In response to liver injury, hepatic stellate cells activate and acquire proliferative and contractile features. The regression of liver fibrosis appears to involve the clearance of activated hepatic stellate cells, either by apoptosis or by reversion toward a quiescent-like state, a process called deactivation. Thus, deactivation of active hepatic stellate cells has emerged as a novel and promising therapeutic approach for liver fibrosis. However, our knowledge of the master regulators involved in the deactivation and/or activation of fibrotic hepatic stellate cells is still limited. The transcription factor GATA4 has been previously shown to play an important role in embryonic hepatic stellate cell quiescence. In this work, we show that lack of GATA4 in adult mice caused hepatic stellate cell activation and, consequently, liver fibrosis. During regression of liver fibrosis, Gata4 was reexpressed in deactivated hepatic stellate cells. Overexpression of Gata4 in hepatic stellate cells promoted liver fibrosis regression in CCl4-treated mice. GATA4 induced changes in the expression of fibrogenic and antifibrogenic genes, promoting hepatic stellate cell deactivation. Finally, we show that GATA4 directly repressed EPAS1 transcription in hepatic stellate cells and that stabilization of the HIF2α protein in hepatic stellate cells leads to liver fibrosis.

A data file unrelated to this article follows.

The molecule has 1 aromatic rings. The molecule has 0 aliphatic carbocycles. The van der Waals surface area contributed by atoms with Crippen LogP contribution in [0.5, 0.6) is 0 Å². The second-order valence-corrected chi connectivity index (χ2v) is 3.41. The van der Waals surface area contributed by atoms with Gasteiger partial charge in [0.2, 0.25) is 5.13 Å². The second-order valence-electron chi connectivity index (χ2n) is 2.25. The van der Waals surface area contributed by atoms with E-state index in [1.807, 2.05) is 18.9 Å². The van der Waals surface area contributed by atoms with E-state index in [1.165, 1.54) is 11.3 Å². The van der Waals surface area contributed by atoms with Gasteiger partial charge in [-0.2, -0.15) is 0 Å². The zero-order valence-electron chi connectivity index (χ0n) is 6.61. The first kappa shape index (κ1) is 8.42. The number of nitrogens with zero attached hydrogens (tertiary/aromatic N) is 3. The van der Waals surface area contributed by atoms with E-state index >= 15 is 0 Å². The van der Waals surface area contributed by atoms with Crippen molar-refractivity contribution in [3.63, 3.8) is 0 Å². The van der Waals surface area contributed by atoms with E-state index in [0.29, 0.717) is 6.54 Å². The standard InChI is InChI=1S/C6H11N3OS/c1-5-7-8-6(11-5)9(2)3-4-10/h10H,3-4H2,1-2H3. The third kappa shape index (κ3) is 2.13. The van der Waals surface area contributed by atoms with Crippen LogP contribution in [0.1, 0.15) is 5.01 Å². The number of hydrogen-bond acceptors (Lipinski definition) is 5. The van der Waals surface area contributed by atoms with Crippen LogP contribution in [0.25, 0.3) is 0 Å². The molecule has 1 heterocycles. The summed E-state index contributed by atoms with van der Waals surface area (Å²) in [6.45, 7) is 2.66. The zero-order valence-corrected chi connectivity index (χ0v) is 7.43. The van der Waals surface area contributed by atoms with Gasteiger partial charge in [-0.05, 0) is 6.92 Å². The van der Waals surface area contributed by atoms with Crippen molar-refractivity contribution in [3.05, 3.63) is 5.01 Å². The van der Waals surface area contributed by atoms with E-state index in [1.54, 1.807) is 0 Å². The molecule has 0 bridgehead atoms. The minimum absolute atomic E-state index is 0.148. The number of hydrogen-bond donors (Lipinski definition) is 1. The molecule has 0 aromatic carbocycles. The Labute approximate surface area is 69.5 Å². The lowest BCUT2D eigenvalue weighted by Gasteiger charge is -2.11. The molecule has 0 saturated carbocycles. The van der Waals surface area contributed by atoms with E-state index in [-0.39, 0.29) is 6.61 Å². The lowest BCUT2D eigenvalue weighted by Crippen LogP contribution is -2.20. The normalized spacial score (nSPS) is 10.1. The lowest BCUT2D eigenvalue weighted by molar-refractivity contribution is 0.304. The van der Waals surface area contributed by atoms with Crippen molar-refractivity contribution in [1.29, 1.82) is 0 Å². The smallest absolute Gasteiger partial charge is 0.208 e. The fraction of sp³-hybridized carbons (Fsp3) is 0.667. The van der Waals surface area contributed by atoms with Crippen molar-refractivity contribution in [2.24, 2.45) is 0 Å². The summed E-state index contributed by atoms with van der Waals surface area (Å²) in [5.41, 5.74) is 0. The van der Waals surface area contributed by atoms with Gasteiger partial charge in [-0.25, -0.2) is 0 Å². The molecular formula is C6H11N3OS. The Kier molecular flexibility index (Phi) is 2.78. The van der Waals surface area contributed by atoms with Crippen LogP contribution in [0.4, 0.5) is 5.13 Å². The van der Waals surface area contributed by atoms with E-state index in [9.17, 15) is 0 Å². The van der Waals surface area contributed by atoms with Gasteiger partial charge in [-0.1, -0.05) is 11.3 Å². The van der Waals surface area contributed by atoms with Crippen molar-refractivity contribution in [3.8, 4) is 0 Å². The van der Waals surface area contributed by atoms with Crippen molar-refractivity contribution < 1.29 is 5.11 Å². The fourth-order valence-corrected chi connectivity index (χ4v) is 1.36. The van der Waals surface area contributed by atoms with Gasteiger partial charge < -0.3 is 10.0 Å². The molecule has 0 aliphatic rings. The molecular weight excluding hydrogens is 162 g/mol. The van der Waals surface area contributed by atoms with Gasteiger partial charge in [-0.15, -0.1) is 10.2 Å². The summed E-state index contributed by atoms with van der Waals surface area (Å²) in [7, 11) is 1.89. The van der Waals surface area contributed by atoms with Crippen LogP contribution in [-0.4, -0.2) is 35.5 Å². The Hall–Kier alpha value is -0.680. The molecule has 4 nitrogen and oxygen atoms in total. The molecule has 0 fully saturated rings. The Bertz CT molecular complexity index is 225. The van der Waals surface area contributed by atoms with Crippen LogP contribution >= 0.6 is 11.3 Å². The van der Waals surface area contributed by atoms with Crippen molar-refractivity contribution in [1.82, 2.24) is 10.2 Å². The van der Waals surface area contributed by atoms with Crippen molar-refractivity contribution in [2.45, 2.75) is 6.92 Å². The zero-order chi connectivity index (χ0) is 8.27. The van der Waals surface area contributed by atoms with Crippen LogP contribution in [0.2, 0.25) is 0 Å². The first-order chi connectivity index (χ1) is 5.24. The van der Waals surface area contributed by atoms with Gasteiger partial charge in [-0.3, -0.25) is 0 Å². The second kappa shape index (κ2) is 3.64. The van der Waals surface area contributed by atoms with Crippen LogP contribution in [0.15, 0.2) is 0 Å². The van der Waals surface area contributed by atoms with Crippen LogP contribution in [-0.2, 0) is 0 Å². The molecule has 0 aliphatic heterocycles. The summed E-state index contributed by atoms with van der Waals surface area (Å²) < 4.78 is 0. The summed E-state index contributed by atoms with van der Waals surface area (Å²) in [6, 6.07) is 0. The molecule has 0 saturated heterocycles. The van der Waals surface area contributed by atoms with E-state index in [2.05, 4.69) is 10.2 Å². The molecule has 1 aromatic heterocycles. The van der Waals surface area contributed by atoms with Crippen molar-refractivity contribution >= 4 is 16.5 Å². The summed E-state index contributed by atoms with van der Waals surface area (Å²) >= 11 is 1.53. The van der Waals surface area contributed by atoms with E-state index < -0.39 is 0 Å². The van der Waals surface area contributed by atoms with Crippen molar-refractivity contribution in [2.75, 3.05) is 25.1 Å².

Noelia Arroyo, Laura Villamayor, Irene Díaz, Rita Carmona, Mireia Ramos-Rodríguez, Ramón Muñoz-Chápuli, Lorenzo Pasquali, Miguel G. Toscano, Franz Martín, David A. Cano, Anabel Rojas
Stabilization of HIF2α protein in HSCs causes liver fibrosis.